Masthead graphic based on a painting by Gudrun Thriemer.

Sunday, January 04, 2009

Charles Ganske, "Pipeline politics: How Georgia influences Israel and Iran," Russia Blog, January 3, 2009.

Since the August 2008 war between Russia and Georgia, many geopolitical analysts have tried to understand the origins of the conflict, and explain both U.S. support for the Georgian President Mikheil Saakashvili and Russian support for his opponents, the separatist governments of South Ossetia and Abkhazia. In doing so, geopolitical thinkers around the world have sought explanations for the conflict that go beyond the personalities of the individual leaders involved, such as the Russian President Dimitry Medvedev, Prime Minister Vladimir Putin, and the Georgian President Mikheil Saakashvili.

  Perhaps the biggest mystery of all, and the question that historians will be asking for years to come, is why Saakashvili thought the U.S. would risk war with Russia and ride to the rescue of his overmatched forces

A New Great Game?

In seeking deeper underlying explanations for the sudden outbreak of war in the Caucases, some analysts have pointed to an alleged "New Great Game" between Russia, China, the U.S., and European Union, all competing to acquire access to natural resources in the Caspian Sea and Central Asian regions of the former Soviet Union. These analysts claim that the U.S. became involved in supporting the Georgian government with foreign aid and diplomacy in the last several years primarily due to the construction of the Baku-Tblisi-Ceyhan (BKC) oil pipeline, which pumps oil from Azerbaijan overland through Georgia to the major Turkish port of Ceyhan on the Mediterranean Sea and circumvents Russian territory.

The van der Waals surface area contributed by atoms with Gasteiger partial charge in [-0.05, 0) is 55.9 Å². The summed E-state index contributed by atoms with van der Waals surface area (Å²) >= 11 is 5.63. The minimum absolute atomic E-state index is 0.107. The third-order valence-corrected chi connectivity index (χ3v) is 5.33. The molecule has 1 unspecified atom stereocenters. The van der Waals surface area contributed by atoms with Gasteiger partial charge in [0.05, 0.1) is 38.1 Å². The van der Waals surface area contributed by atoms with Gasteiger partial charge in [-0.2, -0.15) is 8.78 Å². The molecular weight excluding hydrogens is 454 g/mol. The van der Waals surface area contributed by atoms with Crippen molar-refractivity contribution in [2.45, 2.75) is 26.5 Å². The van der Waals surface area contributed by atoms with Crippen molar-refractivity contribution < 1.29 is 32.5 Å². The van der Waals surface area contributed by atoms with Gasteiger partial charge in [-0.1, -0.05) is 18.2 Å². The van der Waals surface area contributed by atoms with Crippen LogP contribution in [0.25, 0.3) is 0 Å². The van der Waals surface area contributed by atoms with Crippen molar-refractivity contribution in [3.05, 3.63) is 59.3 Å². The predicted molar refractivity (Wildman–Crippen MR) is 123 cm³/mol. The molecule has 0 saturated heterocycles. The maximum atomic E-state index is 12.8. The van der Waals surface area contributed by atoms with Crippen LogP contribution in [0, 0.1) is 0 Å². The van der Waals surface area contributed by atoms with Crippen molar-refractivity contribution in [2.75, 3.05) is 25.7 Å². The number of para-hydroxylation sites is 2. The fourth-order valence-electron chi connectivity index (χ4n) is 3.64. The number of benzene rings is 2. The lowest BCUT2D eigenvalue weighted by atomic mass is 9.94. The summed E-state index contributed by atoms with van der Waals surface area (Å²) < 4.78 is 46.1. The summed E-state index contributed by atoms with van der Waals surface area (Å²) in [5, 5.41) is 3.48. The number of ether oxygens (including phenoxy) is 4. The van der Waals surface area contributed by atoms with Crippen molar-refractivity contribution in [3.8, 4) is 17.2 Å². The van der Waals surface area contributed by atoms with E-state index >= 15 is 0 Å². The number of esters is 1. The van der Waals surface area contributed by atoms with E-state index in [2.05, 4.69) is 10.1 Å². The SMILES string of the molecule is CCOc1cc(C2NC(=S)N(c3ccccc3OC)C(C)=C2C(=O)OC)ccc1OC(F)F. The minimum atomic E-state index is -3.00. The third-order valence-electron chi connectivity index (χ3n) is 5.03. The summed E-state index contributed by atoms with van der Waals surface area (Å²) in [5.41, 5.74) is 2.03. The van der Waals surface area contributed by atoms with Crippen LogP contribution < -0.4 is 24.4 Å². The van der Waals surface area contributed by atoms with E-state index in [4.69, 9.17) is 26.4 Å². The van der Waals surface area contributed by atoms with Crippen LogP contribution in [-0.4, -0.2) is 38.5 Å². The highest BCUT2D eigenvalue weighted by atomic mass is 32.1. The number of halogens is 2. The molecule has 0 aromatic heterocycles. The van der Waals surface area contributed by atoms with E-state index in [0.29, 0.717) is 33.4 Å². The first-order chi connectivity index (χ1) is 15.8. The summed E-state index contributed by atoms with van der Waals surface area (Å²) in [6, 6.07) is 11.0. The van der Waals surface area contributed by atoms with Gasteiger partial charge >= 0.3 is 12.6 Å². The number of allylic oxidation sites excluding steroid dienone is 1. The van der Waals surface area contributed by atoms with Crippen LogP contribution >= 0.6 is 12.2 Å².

During the war, the Georgian government repeatedly alleged that Russia was trying to topple Saakashvili's government and attack the BKC pipeline in order to maintain a monopoly over the flow of oil and gas to the West from the former Soviet Union. The Russian government denied these allegations, pointing out (correctly) that there had been no structural damage to the pipeline whatsoever, and that its forces chose not to advance on Tblisi when Georgian Army resistance crumbled and the road to the capital was open. At any rate it, the BKC pipeline had been shut down by its operators for allegedly routine maintenence not long before the outbreak of hostilities on August 7.

Read the rest here => (includes reprint of "The Implications of the Georgia Crisis in the Middle East" by Mark N Katz (MERIA December 22, 2008).
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